PIER  18

At the beginning of the seventies, Pier 18 was an abandoned pier on Manhattan‘s west side which turned its back on the soaring vertigo of the city‘s business and financial centre.
On the initiative of Willoughby Sharp, the guru of Concept Art, 27 artists were invited to prepare a performance or define an idea that they would then enact in front of Harry Shunks camera.
As a general rule, photography. in the eyes of Concept Art, is a lingering imprint basically comprised of the potentiality of recording and preserving things of an ephemeral nature. In this case, and without exception, Harry Shunks photographs arc quite magnificent, pouring light, in a range of contrasted tones and through a meticulously clear-cut effect, on the plastic beauty of the Pier itself and the sumptuous backdrop of Manhattan‘s skyscrapers. Each performance is dissected in accordance with the parameters defined earlier by the artist, then focused and recorded by a highly sensitive accomplice.
Concept Art is here an art of calculation which proceeds by scanning time and space. Most of the performances required the physical presence of the artist concerned, in an attempt to forge an equation between a formal statement and its implementation, a concept which derives from avant-gardist commitment, artistic involvement - and humour.
Gilbert Perlein


Loic Malle: When and how did you start taking photographs?
Harry Shunk: At age 15. after seeing an affich at the Alliance Francaise in Paris, I became ‘assistant‘ to the Austrian photographer Madame Dora (Dora Kallmus), who was then 86 years old and, at that time, was working on an exhibition about slaughterhouses around Paris. This was all extremely bewildering for me. since I had no idea how to expose correctly, nor even how to open her Rolleiflex to put the film in! But somehow it worked out.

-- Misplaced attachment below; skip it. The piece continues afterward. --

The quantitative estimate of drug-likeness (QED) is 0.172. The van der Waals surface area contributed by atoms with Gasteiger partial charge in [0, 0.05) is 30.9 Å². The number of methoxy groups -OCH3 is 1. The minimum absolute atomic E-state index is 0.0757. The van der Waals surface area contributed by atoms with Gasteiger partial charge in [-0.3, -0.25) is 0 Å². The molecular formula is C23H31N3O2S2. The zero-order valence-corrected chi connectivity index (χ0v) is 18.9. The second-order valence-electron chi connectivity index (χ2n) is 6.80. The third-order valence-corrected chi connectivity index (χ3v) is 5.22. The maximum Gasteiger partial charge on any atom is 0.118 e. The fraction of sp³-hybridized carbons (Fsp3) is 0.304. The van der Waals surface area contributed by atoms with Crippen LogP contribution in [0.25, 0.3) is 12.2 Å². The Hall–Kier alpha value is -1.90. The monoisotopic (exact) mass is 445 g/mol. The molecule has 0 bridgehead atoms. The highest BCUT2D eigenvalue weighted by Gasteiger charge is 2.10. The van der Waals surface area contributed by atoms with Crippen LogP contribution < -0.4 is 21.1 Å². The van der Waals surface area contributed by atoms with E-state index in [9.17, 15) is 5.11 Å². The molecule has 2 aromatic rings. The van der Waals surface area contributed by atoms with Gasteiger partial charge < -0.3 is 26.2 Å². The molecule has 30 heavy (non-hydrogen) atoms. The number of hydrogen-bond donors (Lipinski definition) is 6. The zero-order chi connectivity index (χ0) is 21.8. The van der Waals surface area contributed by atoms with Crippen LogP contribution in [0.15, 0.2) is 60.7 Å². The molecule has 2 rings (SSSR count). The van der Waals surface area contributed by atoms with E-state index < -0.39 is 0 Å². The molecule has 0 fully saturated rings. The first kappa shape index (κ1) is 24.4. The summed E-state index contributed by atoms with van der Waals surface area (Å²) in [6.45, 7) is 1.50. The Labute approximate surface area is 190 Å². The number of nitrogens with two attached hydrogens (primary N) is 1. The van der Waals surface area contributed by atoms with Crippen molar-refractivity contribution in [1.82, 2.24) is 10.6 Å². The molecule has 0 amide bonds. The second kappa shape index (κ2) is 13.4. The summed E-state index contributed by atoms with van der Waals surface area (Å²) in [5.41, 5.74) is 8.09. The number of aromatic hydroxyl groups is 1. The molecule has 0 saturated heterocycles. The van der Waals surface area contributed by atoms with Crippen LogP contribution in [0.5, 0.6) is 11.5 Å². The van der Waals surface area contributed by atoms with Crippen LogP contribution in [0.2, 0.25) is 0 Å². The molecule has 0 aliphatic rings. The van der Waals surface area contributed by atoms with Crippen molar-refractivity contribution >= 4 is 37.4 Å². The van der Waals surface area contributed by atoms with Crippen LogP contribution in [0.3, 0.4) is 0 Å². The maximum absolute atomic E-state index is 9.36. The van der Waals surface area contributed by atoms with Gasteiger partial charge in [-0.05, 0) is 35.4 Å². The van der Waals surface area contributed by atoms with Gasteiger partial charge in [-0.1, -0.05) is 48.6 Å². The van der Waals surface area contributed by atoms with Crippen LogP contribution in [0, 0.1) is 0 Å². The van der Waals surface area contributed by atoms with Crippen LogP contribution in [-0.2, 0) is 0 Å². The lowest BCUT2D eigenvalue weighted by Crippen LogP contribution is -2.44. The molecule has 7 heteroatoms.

I remember, in order to keep me (she paid very little money), she used to flatter me, saying things like “tu as un bon sens de cadrage” and it worked: I stayed with her for almost 2 years.

Did you start doing “artists‘ portraits“ right form the beginning?
I was quite taken by her enthusiasm.
In spite for her age, she constantly talked about future projects.
When I told her that I would like to become a photographer myself, she first gave me a giffle (really!) and then told me: well, if you most, find a collaborator, who is on the same level and then work with artists. It‘ll be much easier. If you make a mistake, they might even find the result interesting. She also told me to he careful, there must he about 30 000 artists working in Paris, so don‘t get lost.
I tried to follow her advice to the letter.

Where you already familiar with the art world before becoming a photographer ?
Not really, but I had close friend, Dora Tuynman, who was a Dutch artist and through her I got to know several Dutch artists and their work.

Where did you get the idea of photographing artists in action rather than doing traditional portraits for which they posed?
It just happened.

How did you get involved with artists from the New Realist, Fluxus and Pop Art movements at the very outset of your career ?
The very first artist Iris Clert exhibited was Dora Tuynman, who introduced me to Yves Klein, who passed me on to Jean Tinguely, and so on.
Later I attached myself to several galleries I liked: Galerie  J. Iolas, Sonnabend, etc,

How did you become an integral part of this ‘family of avant-garde artists‘ ?
Again, this just happened.
It was thrilling to live closely with the “Tinguely clan‘, for instance. Often we even slept there or travelled with them.